Communities Ravaged by Climate Change
October 21, 2011
“It’s like the war,” a young resident of Nueva Esperanza shares. “People will return to their communities with absolutely nothing. They’ll have to start over, just like when they came from Honduras.”In Central American, the October 2011 rains have taken the lives of 123, caused over a million people to evacuate, and destroyed homes, highways and extensive areas of crops and agriculture.
Assessing the Damage, Water Prevents Return Home
As the height of the emergency passes, the reconstruction begins. The first step is to assess damages to homes, infrastructure, crops and livestock. After a visit yesterday to the region, President Funes estimated that 70% of crops have been lost in El Salvador.
People will not know the extent of the damage until they are able to return to their communities, visit their fields, and find what livestock survived. As the water levels lowered on Thursday, the first people began to visit their communities to do asses the damage. In San Marcos Lempa, over 30 communities have lost water connection, making the task of removing mud from walls and floors impossible, and a return home still out of the question.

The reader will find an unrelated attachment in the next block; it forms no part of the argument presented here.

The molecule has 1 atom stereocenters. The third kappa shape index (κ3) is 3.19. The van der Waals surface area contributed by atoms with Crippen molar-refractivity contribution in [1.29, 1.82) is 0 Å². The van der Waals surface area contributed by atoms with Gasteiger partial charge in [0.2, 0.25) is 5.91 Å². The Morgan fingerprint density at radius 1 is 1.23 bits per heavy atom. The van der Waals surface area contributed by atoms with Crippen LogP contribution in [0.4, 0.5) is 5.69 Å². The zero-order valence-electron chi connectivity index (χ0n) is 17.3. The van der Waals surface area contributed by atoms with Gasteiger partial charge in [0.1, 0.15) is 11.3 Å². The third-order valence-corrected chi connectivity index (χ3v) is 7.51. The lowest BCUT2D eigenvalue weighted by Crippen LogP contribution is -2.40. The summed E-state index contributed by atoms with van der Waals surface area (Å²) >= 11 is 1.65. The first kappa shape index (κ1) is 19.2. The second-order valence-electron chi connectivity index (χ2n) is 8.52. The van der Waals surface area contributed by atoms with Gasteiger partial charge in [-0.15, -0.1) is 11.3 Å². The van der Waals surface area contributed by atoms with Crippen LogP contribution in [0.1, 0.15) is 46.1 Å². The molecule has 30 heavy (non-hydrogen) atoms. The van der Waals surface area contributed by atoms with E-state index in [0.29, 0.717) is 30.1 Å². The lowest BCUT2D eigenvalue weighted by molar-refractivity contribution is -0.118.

In San Carlos Lempa, the area closest to the coast remains flooded; communities like Rancho Grande, Taura, El Coyol and La Sabana are still under a few feet of water. Esmeralda Villalta, CRIPDES San Vicente Coordinator, reports that homes have been lost to the storm. Most people will have to stay in crowded, under-stocked emergency shelters until the water recedes.
The Mujeres Ganaderas report that in addition to crops and cattle, many of the supplies at their office and store were lost as the waters quickly rose over the weekend of October 15th and 16th. With many people evacuated and those that remained trying to prepare their homes, Mugan President Santana and others were only able to carry some of their goods up to the second story.
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